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A Day at The Sisters Quilt Show

A first timer's observations of the iconic outdoor event

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The 44th Annual Sisters Outdoor Quilt Show kicked off July 13 in Central Oregon. Festivities started at 9 am, but by 8, traffic had already rolled in for the biggest
show anticipated yet.

What started with a quilt sewer and teacher displaying the quilts her students had made turned into a phenomenon and an international attraction. But despite the Quilt Show being a worldwide affair, it remains about family.

“My mother had no idea that it would turn into this,” said Valori Wells, daughter of the show’s founder. “People started bringing their quilts and it
just grew.”

Valori Wells (middle) with family; Braden, Olivia, Jason and Ross - TYLER ANDERSON
  • Tyler Anderson
  • Valori Wells (middle) with family; Braden, Olivia, Jason and Ross

Well’s mother, Jean Wells Keenan, was a sewing teacher for continuing education at Central Oregon Community College who wanted her students to show their work. To reduce the anxiety of her students, who were reluctant to put their quilts on display, Keenan brought in 12 family quilts for display. Her students’ confidence grew. By the next year, people started bringing in their own quilts and the show prospered from there.

Some 44 years after Keenan did that, people had submitted some 1,500 quilts for display for this year’s show, according to Wells. Submissions came from all over the nation—and the world—coming from continents including Asia and Australia. Wells and the organizers behind this year’s event spent time organizing the quilts to match the town’s buildings.

“We’re at max capacity for where we can hang quilts,” Wells says. “You only have so many buildings (in Sisters) and our volunteers go around and they wipe them down every year before the show.”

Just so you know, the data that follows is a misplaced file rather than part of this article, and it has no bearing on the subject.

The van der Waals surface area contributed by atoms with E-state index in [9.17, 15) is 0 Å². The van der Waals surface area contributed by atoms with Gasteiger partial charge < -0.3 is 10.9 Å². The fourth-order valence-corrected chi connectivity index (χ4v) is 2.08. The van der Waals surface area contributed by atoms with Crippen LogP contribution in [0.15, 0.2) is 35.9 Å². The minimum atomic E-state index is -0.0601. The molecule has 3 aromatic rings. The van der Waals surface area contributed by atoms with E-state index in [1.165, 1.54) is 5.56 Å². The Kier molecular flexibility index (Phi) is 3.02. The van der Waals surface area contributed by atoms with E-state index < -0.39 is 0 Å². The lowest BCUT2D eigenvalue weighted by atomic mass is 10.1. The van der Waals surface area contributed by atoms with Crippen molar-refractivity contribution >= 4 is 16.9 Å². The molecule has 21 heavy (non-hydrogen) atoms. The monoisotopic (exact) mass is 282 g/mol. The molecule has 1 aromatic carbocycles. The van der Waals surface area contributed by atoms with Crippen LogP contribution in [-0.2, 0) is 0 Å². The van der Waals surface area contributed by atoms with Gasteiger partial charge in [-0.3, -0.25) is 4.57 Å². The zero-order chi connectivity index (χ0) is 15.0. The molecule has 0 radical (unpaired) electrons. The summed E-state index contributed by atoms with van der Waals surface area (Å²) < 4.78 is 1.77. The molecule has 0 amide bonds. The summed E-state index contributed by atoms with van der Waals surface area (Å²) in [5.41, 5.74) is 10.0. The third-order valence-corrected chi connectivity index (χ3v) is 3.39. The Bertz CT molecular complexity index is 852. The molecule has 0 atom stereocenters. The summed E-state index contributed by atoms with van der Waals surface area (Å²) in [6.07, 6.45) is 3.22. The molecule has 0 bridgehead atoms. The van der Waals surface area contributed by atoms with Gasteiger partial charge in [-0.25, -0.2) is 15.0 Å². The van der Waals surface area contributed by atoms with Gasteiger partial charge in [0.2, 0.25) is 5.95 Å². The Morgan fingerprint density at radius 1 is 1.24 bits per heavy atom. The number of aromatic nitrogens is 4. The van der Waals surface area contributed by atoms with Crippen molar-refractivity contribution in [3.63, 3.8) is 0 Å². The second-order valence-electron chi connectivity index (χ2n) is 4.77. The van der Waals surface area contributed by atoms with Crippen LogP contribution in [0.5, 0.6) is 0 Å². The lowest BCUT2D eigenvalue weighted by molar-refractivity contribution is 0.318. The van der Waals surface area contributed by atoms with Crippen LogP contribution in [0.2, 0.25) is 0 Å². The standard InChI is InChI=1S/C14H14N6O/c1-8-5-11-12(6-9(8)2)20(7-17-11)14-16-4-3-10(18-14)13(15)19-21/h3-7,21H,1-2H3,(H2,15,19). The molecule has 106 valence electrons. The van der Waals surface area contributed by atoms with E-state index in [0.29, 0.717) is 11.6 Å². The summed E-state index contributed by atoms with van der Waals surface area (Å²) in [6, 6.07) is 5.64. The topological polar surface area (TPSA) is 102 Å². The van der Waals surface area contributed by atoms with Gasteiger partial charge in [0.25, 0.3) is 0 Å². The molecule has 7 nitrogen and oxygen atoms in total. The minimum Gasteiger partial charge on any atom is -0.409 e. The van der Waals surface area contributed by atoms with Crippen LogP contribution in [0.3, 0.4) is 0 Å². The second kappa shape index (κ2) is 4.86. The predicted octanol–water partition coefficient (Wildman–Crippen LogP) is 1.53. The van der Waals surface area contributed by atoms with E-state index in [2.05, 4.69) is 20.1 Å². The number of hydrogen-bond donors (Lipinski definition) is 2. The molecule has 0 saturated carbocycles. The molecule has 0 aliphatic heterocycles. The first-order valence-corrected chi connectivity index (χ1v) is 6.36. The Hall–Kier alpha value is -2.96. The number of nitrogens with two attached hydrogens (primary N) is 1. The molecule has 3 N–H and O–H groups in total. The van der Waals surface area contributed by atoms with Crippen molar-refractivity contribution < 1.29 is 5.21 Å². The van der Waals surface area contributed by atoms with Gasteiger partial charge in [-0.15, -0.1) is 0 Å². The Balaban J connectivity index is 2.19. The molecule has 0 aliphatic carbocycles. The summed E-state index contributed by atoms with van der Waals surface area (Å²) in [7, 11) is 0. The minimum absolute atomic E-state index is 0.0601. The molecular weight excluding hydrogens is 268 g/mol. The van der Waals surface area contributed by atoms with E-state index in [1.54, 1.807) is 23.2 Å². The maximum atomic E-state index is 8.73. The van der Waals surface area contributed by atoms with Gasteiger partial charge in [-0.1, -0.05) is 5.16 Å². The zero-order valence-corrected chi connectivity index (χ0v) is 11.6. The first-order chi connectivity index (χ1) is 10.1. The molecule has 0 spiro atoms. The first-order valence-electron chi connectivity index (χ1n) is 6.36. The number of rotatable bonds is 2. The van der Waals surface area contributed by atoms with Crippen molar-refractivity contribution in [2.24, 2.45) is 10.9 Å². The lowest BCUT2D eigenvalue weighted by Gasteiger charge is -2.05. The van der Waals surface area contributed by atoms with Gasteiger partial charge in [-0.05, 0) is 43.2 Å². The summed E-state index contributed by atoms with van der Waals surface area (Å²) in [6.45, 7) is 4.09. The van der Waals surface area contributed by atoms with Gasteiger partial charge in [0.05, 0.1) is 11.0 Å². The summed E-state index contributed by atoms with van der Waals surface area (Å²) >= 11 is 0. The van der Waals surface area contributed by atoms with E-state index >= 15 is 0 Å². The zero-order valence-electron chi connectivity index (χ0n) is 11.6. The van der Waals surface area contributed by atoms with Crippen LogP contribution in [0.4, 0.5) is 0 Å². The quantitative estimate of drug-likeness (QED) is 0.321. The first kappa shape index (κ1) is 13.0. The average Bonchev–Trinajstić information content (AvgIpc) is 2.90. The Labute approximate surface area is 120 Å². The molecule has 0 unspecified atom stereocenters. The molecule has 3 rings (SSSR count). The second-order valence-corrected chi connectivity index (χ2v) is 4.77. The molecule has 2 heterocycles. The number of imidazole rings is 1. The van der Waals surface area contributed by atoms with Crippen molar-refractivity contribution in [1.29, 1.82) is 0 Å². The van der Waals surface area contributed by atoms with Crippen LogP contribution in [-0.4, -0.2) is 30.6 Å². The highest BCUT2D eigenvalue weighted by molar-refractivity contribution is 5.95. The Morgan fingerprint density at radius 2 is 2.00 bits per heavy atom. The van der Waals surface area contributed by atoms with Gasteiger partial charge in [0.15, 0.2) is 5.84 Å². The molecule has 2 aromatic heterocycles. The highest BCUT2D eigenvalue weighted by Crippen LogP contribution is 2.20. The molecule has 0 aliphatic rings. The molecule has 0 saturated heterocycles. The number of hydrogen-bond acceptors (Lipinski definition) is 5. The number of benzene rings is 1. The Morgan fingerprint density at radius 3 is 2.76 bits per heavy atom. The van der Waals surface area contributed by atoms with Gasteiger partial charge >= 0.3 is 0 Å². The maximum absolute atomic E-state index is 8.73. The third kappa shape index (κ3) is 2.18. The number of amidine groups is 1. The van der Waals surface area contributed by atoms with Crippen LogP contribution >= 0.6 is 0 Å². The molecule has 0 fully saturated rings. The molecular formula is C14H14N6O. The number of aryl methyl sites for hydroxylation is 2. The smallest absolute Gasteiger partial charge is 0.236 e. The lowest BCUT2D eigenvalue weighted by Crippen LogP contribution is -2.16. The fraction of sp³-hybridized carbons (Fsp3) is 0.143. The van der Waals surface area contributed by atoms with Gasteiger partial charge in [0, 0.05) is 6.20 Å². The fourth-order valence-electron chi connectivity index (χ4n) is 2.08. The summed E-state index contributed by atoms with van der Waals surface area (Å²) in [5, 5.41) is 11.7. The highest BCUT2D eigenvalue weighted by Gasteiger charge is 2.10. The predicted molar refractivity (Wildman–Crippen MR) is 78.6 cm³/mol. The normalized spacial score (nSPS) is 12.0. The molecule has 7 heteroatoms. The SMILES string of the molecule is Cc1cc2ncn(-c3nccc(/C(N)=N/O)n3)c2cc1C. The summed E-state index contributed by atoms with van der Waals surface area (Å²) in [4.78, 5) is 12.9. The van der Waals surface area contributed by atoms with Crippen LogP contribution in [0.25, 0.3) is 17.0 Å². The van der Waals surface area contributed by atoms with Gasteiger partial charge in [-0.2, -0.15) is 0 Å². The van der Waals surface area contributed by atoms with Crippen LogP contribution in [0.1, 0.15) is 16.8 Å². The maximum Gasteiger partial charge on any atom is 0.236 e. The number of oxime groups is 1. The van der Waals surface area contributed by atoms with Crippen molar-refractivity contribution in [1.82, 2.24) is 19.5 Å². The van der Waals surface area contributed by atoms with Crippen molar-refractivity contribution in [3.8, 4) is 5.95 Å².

On what was a slightly cloudy morning that turned into a sunny afternoon, Wells mentioned that it only rained once in the 44 years of Quilt Show day. In the event of rain, the organizers are backed with a plan to work with visitors and quilt makers take down the hanging quilts.

One of the event highlights is the Teachers Tent, which showcases quilts made by students the week before. Renting out Sisters High School, 31 sewing teachers invited to Sisters run a combined 30 classes a day for five days to teach 1,300 students that come from all over the country how to sew and make their own quilts.

Freddy Moran's Display of Faces; at one point Moran was making as many as one face quilt a day. - TYLER ANDERSON
  • Tyler Anderson
  • Freddy Moran's Display of Faces; at one point Moran was making as many as one face quilt a day.

Also shown in the Teachers Tent were several quilts by Freddy Moran, an array of faces she were able to complete in as little as a day. Because July 13 was also her 89th birthday, visitors could write in a booklet wishing her well on her day.

Moran's Birthday Booklet; filled with notes of well wishes - TYLER ANDERSON
  • Tyler Anderson
  • Moran's Birthday Booklet; filled with notes of well wishes
“Red is a neutral,” a group of women in the Teachers Tent recalled as one of Moran’s most famous quotes. "Life is too short to sew with beige."

Another tourist attraction at this year’s Show was The Stitchin’ Post and the array of tents shacked up behind it. Kathy Deggendorfer, a local artist, was signing posters that bare her design for the theme of this year’s Quilt Show. In her sun hat, you could see her laugh heartily as she gleefully interacted with the people who came to see her. A long line followed her autograph table.

Other tents sold souvenirs and providing a shaded spot for visitors to momentarily cool their heads off the sun’s heat. In between tents, visitors could walk blocks for hours, checking out quilts that hung on buildings around downtown Sisters.

“We’re artists first and foremost,” Wells says. She emphasizes for herself, her mother and the people who send their quilts in, that passion is first.

Visitors can see the quilt works of Jean Wells Keenan and Valori Wells at the The Stitchin’ Post on West Cascade Avenue in Sisters through the end of July.

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